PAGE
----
Smoking, obesity, lack of physical activity, excess sodium in the diet and excessive alcohol consumption all cause high blood pressure, notes WebMD. Aging, genetics, stress, thyroid and adrenal disorders, sleep apnea and chronic kidney disease are additional causes. People with a family history of high blood pressure are also more prone to develop the condition.
As many as 95 percent of high blood pressure cases have no apparent cause, notes WebMD. When this happens, the high blood pressure is known as essential hypertension. Risk factors for essential hypertension include being an African American, particularly African American woman age 65 and older, or being male.
People who are more likely to develop high blood pressure include inactive, obese people over age 35. Pregnant women are also susceptible to high blood pressure, as are people who eat fatty foods or take birth control medication, notes WebMD.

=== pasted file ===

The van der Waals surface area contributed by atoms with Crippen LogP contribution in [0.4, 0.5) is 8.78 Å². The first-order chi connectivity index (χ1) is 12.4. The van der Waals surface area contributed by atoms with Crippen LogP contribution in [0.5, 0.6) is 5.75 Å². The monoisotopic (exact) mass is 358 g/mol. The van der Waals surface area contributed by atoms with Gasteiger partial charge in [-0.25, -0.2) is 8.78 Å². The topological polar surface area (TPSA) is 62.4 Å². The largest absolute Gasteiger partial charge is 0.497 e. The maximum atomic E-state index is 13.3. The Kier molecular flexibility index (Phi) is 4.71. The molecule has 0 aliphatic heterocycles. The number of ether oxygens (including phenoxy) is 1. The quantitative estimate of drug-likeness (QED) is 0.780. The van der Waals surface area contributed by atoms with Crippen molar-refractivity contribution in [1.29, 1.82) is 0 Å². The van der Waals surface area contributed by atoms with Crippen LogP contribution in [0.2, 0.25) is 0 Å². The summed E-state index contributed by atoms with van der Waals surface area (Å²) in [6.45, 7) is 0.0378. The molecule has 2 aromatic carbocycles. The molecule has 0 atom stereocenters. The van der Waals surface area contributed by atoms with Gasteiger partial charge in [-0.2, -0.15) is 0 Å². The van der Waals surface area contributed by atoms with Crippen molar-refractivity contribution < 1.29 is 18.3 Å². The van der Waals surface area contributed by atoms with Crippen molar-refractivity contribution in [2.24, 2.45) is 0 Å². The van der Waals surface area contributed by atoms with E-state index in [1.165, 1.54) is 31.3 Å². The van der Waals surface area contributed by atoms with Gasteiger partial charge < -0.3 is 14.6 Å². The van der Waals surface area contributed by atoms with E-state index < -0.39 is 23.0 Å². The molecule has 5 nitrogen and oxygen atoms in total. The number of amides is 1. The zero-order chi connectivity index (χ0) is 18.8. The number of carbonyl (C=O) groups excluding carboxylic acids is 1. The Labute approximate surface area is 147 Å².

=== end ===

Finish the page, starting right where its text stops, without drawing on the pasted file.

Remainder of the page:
High blood pressure in some people is treated with lifestyle changes, including restricting sodium, exercising, stopping smoking and losing weight, notes the American Heart Association. Medications may also be prescribed for treating high blood pressure. If left untreated, high blood pressure increases the risk for heart disease and heart failure, heart attack, peripheral artery disease, kidney disease and stroke.